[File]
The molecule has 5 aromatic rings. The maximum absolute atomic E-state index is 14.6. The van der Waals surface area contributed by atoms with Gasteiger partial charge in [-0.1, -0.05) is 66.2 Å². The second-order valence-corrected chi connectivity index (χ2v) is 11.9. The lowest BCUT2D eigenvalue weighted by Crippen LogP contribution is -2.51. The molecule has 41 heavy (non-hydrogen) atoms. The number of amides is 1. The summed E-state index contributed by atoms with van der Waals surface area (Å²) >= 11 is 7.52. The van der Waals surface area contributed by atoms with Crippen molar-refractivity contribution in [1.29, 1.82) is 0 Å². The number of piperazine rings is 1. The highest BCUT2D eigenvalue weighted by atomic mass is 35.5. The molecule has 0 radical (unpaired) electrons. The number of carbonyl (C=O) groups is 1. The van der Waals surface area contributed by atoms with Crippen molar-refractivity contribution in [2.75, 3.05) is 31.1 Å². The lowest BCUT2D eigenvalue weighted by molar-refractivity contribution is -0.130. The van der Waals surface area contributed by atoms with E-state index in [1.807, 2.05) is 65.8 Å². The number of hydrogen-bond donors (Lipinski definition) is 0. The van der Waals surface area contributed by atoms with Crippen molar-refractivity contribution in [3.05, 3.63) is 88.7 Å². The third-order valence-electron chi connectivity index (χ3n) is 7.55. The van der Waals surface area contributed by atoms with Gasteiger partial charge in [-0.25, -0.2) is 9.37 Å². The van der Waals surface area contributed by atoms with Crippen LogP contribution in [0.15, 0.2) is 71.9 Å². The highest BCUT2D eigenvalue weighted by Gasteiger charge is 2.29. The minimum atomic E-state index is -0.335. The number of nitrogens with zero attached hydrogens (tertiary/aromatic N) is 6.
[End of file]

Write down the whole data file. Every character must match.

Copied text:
The molecule has 5 aromatic rings. The maximum absolute atomic E-state index is 14.6. The van der Waals surface area contributed by atoms with Gasteiger partial charge in [-0.1, -0.05) is 66.2 Å². The second-order valence-corrected chi connectivity index (χ2v) is 11.9. The lowest BCUT2D eigenvalue weighted by Crippen LogP contribution is -2.51. The molecule has 41 heavy (non-hydrogen) atoms. The number of amides is 1. The summed E-state index contributed by atoms with van der Waals surface area (Å²) >= 11 is 7.52. The van der Waals surface area contributed by atoms with Crippen molar-refractivity contribution in [1.29, 1.82) is 0 Å². The number of piperazine rings is 1. The highest BCUT2D eigenvalue weighted by atomic mass is 35.5. The molecule has 0 radical (unpaired) electrons. The number of carbonyl (C=O) groups is 1. The van der Waals surface area contributed by atoms with Crippen molar-refractivity contribution in [2.75, 3.05) is 31.1 Å². The lowest BCUT2D eigenvalue weighted by molar-refractivity contribution is -0.130. The van der Waals surface area contributed by atoms with E-state index in [1.807, 2.05) is 65.8 Å². The number of hydrogen-bond donors (Lipinski definition) is 0. The van der Waals surface area contributed by atoms with Crippen molar-refractivity contribution in [3.05, 3.63) is 88.7 Å². The third-order valence-electron chi connectivity index (χ3n) is 7.55. The van der Waals surface area contributed by atoms with Gasteiger partial charge in [-0.25, -0.2) is 9.37 Å². The van der Waals surface area contributed by atoms with Crippen LogP contribution in [0.15, 0.2) is 71.9 Å². The highest BCUT2D eigenvalue weighted by Gasteiger charge is 2.29. The minimum atomic E-state index is -0.335. The number of nitrogens with zero attached hydrogens (tertiary/aromatic N) is 6.